A lot of gamers say Team Fortress 2 is a dead game. This is actually something that was said over a decade ago in an interview, but the community is still thriving and sticking together stronger than ever! Why is this? What’s the secret to keeping the community alive?
To answer those questions, this reporter travelled into the Team Fortress 2 world at Copenhagen Games 2019, not expecting a whole lot. But I was pleasantly surprised from the very first greeting - welcomed with open arms, a positive attitude and big smiles. The TF2 area showed itself as a place with room for you to be yourself and be accepted for who you are.
I got the honour of speaking with the host of this years TF2 tournament who also attended Copenhagen Games last year, Jonathan “TurboTabs” Clark, whom I asked about the community and how the game is still a big part of LANs around the world:
- “I think of the player base within Team Fortress 2 as close knit family. Throughout the years you meet each other again and again – it’s always the same faces you meet and greet, of course, some faces will disappear and new ones will appear. But we still stay in contact as we have gotten really close to one another and have formed a lot of friendships over the years through LANs.”
He also pointed out that a lot of people, which we know from the mainstream esport scenes - whether that be CS:GO, Overwatch, casting or production - actually has their grassroots in the TF2 community. Something that doesn’t surprise me after spending time at the TF2 area at Copenhagen Games.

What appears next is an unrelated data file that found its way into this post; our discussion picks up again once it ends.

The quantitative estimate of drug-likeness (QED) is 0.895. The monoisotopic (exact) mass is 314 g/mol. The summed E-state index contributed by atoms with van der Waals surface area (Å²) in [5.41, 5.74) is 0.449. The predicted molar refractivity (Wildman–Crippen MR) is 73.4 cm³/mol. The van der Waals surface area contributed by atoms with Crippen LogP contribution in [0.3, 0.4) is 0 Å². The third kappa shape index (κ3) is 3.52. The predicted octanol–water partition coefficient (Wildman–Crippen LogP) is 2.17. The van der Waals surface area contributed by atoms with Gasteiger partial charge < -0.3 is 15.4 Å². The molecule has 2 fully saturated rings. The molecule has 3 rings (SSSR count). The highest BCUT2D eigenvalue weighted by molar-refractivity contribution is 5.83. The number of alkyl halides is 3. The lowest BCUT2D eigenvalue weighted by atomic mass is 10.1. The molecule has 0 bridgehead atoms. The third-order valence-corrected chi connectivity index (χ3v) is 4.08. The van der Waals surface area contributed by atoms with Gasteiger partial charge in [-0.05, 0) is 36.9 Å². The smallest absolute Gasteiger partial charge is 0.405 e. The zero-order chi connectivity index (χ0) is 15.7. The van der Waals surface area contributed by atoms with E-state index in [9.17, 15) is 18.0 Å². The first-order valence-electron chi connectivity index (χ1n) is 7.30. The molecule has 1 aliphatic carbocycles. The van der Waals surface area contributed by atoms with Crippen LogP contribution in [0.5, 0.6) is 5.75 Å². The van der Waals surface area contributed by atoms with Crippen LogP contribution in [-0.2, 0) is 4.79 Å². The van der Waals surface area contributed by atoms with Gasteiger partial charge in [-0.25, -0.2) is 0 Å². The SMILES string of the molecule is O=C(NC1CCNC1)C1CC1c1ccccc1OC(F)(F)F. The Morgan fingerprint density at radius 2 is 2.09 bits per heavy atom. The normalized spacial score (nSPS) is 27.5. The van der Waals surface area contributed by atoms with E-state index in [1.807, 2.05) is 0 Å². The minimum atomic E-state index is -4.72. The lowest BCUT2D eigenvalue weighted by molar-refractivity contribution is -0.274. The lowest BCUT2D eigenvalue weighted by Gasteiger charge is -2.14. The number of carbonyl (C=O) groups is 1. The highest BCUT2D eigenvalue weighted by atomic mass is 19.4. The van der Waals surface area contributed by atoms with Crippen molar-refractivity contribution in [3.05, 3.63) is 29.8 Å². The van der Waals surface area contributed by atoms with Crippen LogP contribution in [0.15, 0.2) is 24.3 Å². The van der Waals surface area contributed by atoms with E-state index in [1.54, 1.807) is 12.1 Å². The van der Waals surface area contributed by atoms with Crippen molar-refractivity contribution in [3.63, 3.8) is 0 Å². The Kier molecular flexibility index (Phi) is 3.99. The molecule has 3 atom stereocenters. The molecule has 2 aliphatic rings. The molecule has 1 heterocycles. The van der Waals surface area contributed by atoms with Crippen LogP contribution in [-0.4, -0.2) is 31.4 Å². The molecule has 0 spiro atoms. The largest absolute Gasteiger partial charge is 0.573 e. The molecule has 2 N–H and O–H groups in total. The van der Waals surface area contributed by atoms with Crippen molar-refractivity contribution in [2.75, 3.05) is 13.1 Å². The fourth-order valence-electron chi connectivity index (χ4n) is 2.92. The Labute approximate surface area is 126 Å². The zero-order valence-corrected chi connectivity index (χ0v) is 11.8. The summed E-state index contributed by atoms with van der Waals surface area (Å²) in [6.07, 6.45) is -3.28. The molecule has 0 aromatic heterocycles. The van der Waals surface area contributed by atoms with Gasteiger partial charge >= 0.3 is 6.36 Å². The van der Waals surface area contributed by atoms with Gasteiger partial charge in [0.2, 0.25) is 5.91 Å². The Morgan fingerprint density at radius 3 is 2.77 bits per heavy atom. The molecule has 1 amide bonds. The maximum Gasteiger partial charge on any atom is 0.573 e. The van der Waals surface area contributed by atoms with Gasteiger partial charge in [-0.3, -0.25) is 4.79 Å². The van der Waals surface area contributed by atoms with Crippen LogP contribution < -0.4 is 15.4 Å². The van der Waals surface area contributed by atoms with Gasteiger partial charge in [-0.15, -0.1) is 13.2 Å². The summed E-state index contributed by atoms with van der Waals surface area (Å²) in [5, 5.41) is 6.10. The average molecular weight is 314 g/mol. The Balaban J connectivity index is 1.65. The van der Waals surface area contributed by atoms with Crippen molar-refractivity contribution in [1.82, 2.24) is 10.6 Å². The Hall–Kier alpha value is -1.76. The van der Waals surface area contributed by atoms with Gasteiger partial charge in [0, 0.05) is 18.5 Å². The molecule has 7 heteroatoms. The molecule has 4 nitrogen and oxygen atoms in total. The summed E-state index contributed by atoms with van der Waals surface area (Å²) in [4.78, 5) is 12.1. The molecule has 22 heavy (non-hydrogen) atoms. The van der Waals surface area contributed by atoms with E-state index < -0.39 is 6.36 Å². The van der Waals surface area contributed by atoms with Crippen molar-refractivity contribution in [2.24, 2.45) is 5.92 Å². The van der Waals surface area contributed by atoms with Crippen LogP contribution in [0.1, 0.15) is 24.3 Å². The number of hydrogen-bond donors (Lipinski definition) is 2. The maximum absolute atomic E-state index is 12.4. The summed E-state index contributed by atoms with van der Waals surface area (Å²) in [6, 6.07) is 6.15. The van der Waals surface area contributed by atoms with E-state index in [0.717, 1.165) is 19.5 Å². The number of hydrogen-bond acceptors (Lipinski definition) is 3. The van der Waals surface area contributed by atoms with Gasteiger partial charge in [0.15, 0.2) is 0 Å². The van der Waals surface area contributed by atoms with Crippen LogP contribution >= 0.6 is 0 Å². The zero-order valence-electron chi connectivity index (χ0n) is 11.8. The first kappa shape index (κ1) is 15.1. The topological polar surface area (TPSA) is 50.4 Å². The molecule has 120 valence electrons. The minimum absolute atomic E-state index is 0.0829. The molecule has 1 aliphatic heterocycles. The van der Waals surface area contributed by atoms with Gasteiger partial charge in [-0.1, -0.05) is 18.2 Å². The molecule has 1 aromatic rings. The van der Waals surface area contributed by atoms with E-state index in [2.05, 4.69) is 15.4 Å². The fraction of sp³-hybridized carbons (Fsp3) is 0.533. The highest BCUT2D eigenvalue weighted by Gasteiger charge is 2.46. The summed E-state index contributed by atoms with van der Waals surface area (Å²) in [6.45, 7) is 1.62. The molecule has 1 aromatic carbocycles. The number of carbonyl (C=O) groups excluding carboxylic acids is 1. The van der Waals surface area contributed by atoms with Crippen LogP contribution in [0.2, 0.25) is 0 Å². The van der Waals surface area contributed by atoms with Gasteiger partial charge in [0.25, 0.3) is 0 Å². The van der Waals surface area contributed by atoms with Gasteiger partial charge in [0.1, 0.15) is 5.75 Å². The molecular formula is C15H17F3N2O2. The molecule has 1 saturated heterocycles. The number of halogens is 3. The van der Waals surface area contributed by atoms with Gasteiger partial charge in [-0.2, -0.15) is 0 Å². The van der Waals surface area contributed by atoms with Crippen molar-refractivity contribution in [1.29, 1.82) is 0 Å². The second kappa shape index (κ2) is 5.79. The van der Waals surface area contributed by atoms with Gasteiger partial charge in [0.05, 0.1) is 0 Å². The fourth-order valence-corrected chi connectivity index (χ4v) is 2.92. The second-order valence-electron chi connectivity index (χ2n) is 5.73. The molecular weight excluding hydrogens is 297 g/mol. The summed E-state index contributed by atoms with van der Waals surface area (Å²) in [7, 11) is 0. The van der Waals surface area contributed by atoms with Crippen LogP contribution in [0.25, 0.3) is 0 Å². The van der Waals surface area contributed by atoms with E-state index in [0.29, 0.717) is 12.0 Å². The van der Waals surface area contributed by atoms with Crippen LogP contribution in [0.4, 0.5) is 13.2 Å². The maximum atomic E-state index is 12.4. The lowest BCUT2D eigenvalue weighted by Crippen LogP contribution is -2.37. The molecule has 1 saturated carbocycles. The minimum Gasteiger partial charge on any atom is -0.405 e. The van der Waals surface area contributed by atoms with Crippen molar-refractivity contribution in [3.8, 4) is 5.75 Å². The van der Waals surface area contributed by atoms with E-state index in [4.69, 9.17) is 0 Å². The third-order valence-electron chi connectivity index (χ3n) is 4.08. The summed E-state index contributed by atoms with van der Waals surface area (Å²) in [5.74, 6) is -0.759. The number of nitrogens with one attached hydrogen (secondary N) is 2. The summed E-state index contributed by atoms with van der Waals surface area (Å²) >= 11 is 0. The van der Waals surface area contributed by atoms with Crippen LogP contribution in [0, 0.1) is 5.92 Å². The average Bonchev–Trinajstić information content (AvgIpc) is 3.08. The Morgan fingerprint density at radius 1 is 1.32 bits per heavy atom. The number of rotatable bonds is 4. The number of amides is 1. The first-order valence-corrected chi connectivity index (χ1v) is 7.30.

It is a sweet, welcoming and amazing group of people, an aspiration actually for communities. And yes, as much as the majority of us gamers believe the game might be dead, I understand after spending time with this community, that it’s not just about the game – it’s about people and meeting up with your friends to have a good time.
Their community was never about the hardcore esports like CS:GO, Dota or League of Legends. It was about meeting up at LANs and having fun. Something a lot of gaming communities have forgotten about in this growing phase within gaming and esport.
To all readers, I'll leave you with this: As a gamer myself, I’m grateful and thankful that there are still communities out there that cares this much about each other, which never forget why they started gaming - to have fun and make friends!